“BkkSteve, the most difficult thing for me is knowing what to photograph.”  This might be the most common question I get during a workshop. It’s also a topic we could talk about and fill volumes with.  In fact, many have.  Thousands of such books.  We’re going to cover this topic in a short multi-part series “Pointing Your Camera.”

Fuji x100 @F11 1/320th ISO 200

“BkkSteve, the most difficult thing for me is knowing what to photograph.”  This might be the most common question I get during a workshop. It’s also a topic we could talk about and fill volumes with.  In fact, many have.  Thousands of such books.  We’re going to cover this topic in a short multi-part series “Pointing Your Camera.”

The person asking this question is really telling me they have trouble ‘seeing’, or put more bluntly, filtering what they do see to narrow down their choices to the best available composition.  You’re not alone, professionals the world over face the same question each and every time they pick up their camera.

Really, all it takes is thought.  But thinking takes time and few are confident they’ll come up with the right image.  So they avoid thinking much about their shots and they try to compensate in other ways.  I’ve had friends and clients running around at light speed taking pictures of everything in sight hoping later in post-processing they’ll be able to pick out the best scene and come up with that magic image.  This rarely works, the only difference in post processing ‘might’ be that you have more time to view.  But the moment is lost and you can’t go back.  My biggest challenge in such cases is to get them to slow down and smell the flowers.

Does this sound like you?  Allow me to use the Karate Kid Mr. Miyagi analogy.  When you learn martial arts (and many other things) you learn the process/steps in slow deliberate steps.  You do this over and over enough times (wax on, wax off) and soon you can perform these steps extremely fast without much thought at all.

Some genres of photography are this way.  It’s always better to put more thought into a composition, but certain types of photography, like street shooting, weddings, and event coverage provide little time for thought.  So, practice your wax on and wax off steps, over and over again, and soon you’ll be able to step into a situation and make great compositions in a fraction of the time you could before.

Take enough time to go out with your camera and take slow deliberate steps, wax on/off, in deciding on your composition.  Do this enough times and you’ll soon know what to point your camera at in a fraction of the time you could before.

As you get comfortable with choosing your composition add in your compositional rules of choice, steps for exposure, steps for critical focus, and soon you’ll achieve the Full Monty without much thought at all.  You’ll even be able to do it with the kids hanging off your legs, the wife nagging, traffic buzzing, and Red Shirts protesting.  Nothing will stop you from achieving great images.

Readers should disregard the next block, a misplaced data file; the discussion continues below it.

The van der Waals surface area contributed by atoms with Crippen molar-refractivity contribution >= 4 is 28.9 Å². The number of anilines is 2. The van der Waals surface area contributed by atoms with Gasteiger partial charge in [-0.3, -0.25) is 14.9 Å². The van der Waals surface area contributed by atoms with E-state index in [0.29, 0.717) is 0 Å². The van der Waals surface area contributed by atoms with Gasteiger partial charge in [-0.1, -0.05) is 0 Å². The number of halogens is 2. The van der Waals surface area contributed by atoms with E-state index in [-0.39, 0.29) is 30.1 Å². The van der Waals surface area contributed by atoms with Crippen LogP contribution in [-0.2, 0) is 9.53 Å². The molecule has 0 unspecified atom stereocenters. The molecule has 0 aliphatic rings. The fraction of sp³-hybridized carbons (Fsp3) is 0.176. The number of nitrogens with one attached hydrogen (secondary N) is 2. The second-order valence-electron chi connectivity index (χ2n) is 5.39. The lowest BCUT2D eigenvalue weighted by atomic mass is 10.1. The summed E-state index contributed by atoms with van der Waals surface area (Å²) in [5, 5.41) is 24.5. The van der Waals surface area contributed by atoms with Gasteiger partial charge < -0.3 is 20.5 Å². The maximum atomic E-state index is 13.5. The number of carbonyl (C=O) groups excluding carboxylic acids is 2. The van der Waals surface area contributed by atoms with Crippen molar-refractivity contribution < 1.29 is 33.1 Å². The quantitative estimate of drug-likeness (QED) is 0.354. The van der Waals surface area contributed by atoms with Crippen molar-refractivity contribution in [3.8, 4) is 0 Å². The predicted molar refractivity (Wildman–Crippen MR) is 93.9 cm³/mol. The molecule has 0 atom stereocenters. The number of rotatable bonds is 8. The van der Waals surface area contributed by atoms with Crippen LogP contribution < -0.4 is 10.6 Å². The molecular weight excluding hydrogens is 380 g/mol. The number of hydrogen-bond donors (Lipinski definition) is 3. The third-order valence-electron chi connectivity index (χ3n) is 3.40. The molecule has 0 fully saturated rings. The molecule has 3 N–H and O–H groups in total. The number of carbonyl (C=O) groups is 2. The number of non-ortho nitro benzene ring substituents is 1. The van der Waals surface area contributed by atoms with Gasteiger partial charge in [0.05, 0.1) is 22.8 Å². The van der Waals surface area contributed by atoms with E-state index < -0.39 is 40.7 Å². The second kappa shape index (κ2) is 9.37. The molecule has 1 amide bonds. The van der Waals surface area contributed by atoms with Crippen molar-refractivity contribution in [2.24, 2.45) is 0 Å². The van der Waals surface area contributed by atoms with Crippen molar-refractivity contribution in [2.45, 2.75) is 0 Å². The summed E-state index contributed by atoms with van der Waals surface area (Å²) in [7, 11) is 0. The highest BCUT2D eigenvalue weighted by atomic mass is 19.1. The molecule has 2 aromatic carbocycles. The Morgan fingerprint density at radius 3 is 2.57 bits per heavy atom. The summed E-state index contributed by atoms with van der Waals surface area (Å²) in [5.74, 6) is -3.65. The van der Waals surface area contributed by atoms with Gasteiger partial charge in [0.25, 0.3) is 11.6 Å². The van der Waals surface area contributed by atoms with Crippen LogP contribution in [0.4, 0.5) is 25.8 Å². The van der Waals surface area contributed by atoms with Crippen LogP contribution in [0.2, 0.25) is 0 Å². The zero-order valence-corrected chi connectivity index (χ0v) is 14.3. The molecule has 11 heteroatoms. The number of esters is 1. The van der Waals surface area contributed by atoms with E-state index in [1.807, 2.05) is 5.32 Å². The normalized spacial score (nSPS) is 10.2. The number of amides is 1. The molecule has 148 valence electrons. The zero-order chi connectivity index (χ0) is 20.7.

Okay, that’s the theory, now let’s look at my shot above and I’ll explain what was going on in my head when I made this capture.  Anyone who has been out shooting with me, either in a workshop environment or just a casual shoot, knows I often drive through areas in full scan mode.  We might be talking, but my eyes are always “seeing” and at the drop of a hat, often in mid-sentence, I’ll stop the car to capture a scene.

This is how I found this scene in rural Oregon.  I was driving the back roads and nothing seemed remarkable.  I turned a corner and was presented with these wildflowers planted by a vineyard operator to prevent winter erosion.  I saw that the wildflowers presented a sharp and colorful contrast to the rest of the environment so I looked around for other compositional elements.

The mountains were the obvious choice with the valley centered.  The wicked winter sky was a bonus.  Remembering my personal rule of always trying to ‘anchor’ a wide angle landscape I looked around for an anchor and couldn’t find anything.  It was then that I noticed the wildflowers had as much detail as they did color, and if I moved right up on them they’d make a decent anchor as well.

 

In the above composition I moved even closer and used the taller standing flowers as anchors, making sure they were sharply focused, there was enough depth of field (DOF) so the near hills were sharply focused as well.  The three main colors, the grey of the sky, the green tree covered hill, and the yellow wildflowers equally divided the scene.

Fuji x100 @F11 1/220th ISO 200

In the above composition I moved even closer and used the taller standing flowers as anchors, making sure they were sharply focused, there was enough depth of field (DOF) so the near hills were sharply focused as well.  The three main colors, the grey of the sky, the green tree covered hill, and the yellow wildflowers equally divided the scene.

I find it pleasing, but not as strong as the first example image that peers over the entire crop of wildflowers and down through the valley with the interesting sky overhead.

You might not agree, you might prefer the latter or none at all.  This is the choice you’ll soon make if you wax on and wax off enough to build your own style.  And you’ll be able to wax on the move.  Give it a try and see if it fits.  I wish you fast and productive shooting.